You may find the following paper useful: A Symbolic Solution of the Hubbard Model for
Small Clusters, by J. Yepez.
You may also want to review group theory for condensed matter physics, because your questions essentially span the basics of group and representation theory. Many texts give good overviews of the fundamentals of group theory as applied to solid state crystals, and some are available on-line, for instance "Symmetry in Condensed Matter
Physics" by P.G. Radaelli (U. of Oxford link) or "Applications of Group Theory
to the Physics of Solids" by M.S.Dresselhaus (MIT link).
Anyway, the basic ideas are as follows:
- Is there any systematic understanding of this simplification? Given a symmetry S, what is the unitary transformation simplifying the Hamiltonian?
Yes, there is a sistematic way to do this, and it has to do with the group of symmetry transformations of the Hamiltonian $H$. A simplifying unitary transformation can be found starting from any arbitrary basis of states as follows:
i) In the given basis generate the matrix representations for the Hamiltonian and the symmetry generators. These matrices produce in general a reducible representation of the symmetry group. ii) Use the generator matrices and group theoretical techniques to construct projectors on states that are invariant under the symmetry transformations. These new states are not energy eigenstates, just symmetry invariant states. iii) Construct the new basis states and the unitary operation that transforms the original basis into the new one. This is the unitary transformation you are looking for. See below for further details.
- Once a symmetry operation has been found, how small are the resulting blocks? Can their size be predicted?
Yes, the size of the blocks and the degeneracy of the energy eigenstates is determined by the nature of the symmetry group. The new symmetry invariant basis contains groups of states that transform into each other under the symmetry transformations, but cannot be decomposed into any smaller groups with the same property. Each of these groups generates what is called an irreducible representation of the symmetry group. The unitary transformation described above decomposes the original reducible representation into some number of such irreducible representations. The states corresponding to any given irreducible representation mix only among themselves in the Hamiltonian matrix. Therefore the transformation to symmetry invariant states and the decomposition into irreducible representations resolves the matrix of the Hamiltonian into a simpler block diagonal form. The possible dimensions of the blocks are known and are determined by the structure of the symmetry group, independently of the particular form of the Hamiltonian. That is, Hamiltonians of completely different systems that share the same symmetry group will have block-diagonal forms with blocks of the same pre-determined dimensions. These are the dimensions of the irreducible representations of the symmetry group. They differ from group to group, but have been calculated and tabulated for all important symmetry groups.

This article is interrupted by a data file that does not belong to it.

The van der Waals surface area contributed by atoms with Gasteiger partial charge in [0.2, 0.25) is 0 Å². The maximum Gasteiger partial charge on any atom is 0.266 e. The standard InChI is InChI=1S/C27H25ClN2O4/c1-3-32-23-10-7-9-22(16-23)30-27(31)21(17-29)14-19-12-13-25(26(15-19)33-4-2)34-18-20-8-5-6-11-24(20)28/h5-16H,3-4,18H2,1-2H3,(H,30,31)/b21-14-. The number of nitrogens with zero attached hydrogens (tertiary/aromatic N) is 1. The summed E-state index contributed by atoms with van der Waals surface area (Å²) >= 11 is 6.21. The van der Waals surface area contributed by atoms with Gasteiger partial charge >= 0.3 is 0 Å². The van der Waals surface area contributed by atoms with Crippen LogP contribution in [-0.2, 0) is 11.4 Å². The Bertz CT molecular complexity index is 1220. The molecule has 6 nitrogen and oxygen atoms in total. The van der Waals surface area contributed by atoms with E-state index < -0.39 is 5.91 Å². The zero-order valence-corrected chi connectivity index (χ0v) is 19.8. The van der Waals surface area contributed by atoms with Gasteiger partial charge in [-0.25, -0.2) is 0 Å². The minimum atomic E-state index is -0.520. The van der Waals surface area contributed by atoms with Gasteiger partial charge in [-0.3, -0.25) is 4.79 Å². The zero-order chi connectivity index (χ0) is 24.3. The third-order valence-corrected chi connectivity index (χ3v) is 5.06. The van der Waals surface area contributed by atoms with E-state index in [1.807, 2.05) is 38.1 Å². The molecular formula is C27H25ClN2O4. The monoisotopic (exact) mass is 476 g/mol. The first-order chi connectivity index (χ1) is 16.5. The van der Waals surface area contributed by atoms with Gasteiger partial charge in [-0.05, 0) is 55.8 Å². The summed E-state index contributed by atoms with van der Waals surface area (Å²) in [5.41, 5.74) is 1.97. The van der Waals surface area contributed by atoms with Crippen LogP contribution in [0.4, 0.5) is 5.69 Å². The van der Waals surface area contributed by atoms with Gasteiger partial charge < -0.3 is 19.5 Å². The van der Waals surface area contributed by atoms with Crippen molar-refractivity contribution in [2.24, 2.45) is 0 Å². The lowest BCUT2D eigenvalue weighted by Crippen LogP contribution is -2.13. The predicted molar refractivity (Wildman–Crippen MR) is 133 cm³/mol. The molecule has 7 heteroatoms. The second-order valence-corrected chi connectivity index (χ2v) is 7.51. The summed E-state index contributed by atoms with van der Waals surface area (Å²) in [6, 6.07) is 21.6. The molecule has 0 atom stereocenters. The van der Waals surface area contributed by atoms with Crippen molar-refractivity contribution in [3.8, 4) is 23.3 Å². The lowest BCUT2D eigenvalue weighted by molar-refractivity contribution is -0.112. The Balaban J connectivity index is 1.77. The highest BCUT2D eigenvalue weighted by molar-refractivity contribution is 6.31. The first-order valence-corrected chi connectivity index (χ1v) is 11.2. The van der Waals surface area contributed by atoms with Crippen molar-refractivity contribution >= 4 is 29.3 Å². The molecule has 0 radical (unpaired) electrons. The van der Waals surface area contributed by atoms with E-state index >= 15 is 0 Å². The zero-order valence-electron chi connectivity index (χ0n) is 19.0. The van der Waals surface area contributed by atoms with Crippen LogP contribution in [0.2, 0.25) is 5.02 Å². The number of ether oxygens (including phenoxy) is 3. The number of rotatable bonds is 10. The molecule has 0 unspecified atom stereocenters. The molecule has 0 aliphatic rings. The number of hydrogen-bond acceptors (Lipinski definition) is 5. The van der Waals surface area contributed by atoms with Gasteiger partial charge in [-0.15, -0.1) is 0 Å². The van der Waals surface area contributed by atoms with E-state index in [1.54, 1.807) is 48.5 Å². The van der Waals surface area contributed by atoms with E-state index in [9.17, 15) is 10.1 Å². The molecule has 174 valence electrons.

- If there are several symmetry operations at hand, which one results in the greatest simplification of the problem?
The general rule is that operations of higher symmetry generate reducible representations with respect to operations of lower symmetry. Therefore the operation that actually determines the resolution into the smallest blocks is the one of lowest symmetry among the operations of the symmetry group.
- How can exact solutions be found, using symmetry related unitary transformations?
Basically symmetry simplifications of the Hamiltonian matrix produce decompositions into much smaller diagonal blocks (irreducible representations) that can then be diagonalized independently. So the procedure is to diagonalize a block, generate the associated unitary transformation, and then use the latter to find the exact eigenstates. Sometimes the diagonalization can be done analytically, but even if it needs to be done numerically, it is still a much simpler problem than the original one.